SortBy[Table[IntegerDigits[2^n], {n, 10}], First]

Find all the distinct elements that appear:

Union[{1, 9, 5, 3, 1, 4, 3, 1, 3, 3, 5, 3, 9}]

You can use Union to find the “union” of elements that appear in any of several lists.

Get a list of all elements that appear in any of the lists:

Union[{2, 1, 3, 7, 9}, {4, 5, 1, 2, 3, 3}, {3, 1, 2, 8, 5}]

Intersection[{2, 1, 3, 7, 9}, {4, 5, 1, 2, 3, 3}, {3, 1, 2, 8}]

Find which elements are in the first list but not the second one:

Complement[{4, 5, 1, 2, 3, 3}, {3, 1, 2, 8}]

Find letters that appear in any of English, Swedish and Turkish:

Union[Alphabet["English"], Alphabet["Swedish"], Alphabet["Turkish"]]

Letters that appear in Swedish but not English:

Complement[Alphabet["Swedish"], Alphabet["English"]]

Another of the many functions you can apply to lists is Riffle, which inserts things between successive elements of a list.

Riffle x in between the elements of a list:

Riffle[{1, 2, 3, 4, 5}, x]

Riffle -- into a list of characters:

Riffle[Characters["WOLFRAM"], "--"]

Join everything together in a single string:

StringJoin[Riffle[Characters["WOLFRAM"], "--"]]

Functions like Partition let you take a list and break it into sublists. Sometimes you’ll instead just want to start from a collection of possible elements, and form lists from them.

Permutations gives all possible orderings, or

*permutations*, of a list.Generate a list of the 3!=3×2×1=6 possible orderings of 3 elements:

Permutations[{Red, Green, Blue}]

Subsets[{Red, Green, Blue}]

Tuples takes a list of elements, and generates all possible combinations of a given number of those elements.

Generate a list of all possible triples of red and green:

Tuples[{Red, Green}, 3]

RandomChoice lets you make a random choice from a list of elements.

Make a single random choice from a list:

RandomChoice[{Red, Green, Blue}]

Make a list of 20 random choices:

RandomChoice[{Red, Green, Blue}, 20]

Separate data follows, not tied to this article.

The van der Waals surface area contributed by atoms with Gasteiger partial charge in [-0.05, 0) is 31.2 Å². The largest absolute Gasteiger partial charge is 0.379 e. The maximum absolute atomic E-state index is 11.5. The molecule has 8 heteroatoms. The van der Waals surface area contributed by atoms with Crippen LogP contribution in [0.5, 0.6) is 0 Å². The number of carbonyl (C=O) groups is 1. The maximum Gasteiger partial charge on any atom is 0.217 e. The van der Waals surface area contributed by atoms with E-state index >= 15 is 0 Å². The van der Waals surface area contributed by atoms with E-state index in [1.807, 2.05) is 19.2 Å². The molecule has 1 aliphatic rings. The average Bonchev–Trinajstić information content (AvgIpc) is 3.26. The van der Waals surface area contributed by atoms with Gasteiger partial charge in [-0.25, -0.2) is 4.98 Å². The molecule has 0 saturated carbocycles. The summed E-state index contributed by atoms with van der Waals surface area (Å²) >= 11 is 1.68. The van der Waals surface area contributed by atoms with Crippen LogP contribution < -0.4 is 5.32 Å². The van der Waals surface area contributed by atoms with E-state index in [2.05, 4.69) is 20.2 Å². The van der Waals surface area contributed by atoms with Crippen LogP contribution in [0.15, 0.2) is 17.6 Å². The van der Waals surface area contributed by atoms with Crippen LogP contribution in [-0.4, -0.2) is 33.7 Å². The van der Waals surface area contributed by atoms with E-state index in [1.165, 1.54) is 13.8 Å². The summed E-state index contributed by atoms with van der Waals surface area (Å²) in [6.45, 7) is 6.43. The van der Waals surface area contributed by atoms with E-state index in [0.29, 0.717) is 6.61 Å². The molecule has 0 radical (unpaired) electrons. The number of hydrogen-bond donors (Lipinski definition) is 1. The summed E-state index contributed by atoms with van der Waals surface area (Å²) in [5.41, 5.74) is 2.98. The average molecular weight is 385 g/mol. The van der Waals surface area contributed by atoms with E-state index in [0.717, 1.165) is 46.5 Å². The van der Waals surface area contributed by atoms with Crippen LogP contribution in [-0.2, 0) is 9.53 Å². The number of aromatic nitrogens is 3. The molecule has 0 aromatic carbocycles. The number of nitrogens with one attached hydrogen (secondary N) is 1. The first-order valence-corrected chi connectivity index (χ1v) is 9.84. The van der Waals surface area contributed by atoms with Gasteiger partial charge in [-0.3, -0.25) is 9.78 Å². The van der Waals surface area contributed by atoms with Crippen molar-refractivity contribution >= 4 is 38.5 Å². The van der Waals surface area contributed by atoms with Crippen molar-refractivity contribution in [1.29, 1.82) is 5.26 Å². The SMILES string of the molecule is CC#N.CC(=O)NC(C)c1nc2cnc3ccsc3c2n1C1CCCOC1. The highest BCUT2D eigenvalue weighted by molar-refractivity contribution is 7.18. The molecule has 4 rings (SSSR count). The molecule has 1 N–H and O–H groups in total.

Make 5 lists of 3 random choices:

RandomChoice[{Red, Green, Blue}, {5, 3}]

RandomSample picks a random sample of elements from a list, never picking any particular element more than once.

Pick 20 elements from the range 1 to 100, never picking any number more than once:

RandomSample[Range[100], 20]

If you don’t say how many elements to pick you get a random ordering of the whole list:

RandomSample[Range[10]]

Transpose[list] | transpose inner and outer lists | |

Thread[list_{1}list_{2}] | thread across elements of lists | |

Partition[list,n] | partition into blocks of size n | |

Flatten[list] | flatten out all sublists | |

Flatten[list,k] | flatten out k levels of sublists | |

ArrayFlatten[list] | flatten arrays of arrays | |

Split[list] | split into runs of identical elements | |

Gather[list] | gather identical elements into lists | |

GatherBy[list,f] | gather according to results of applying f | |

SortBy[list,f] | sort according to results of applying f | |

Riffle[list,x] | riffle x between elements of list | |

Union[list] | distinct elements in list | |

Union[list_{1},list_{2}, ...] | elements that appear in any of the lists | |

Intersection[list_{1},list_{2}, ...] | elements that appear in all the lists | |

Complement[list_{1},list_{2}] | elements that appear in list_{1} but not list_{2} | |

Permutations[list] | all possible permutations (orderings) | |

Subsets[list] | all possible subsets | |

Tuples[list,n] | all possible combinations of n elements | |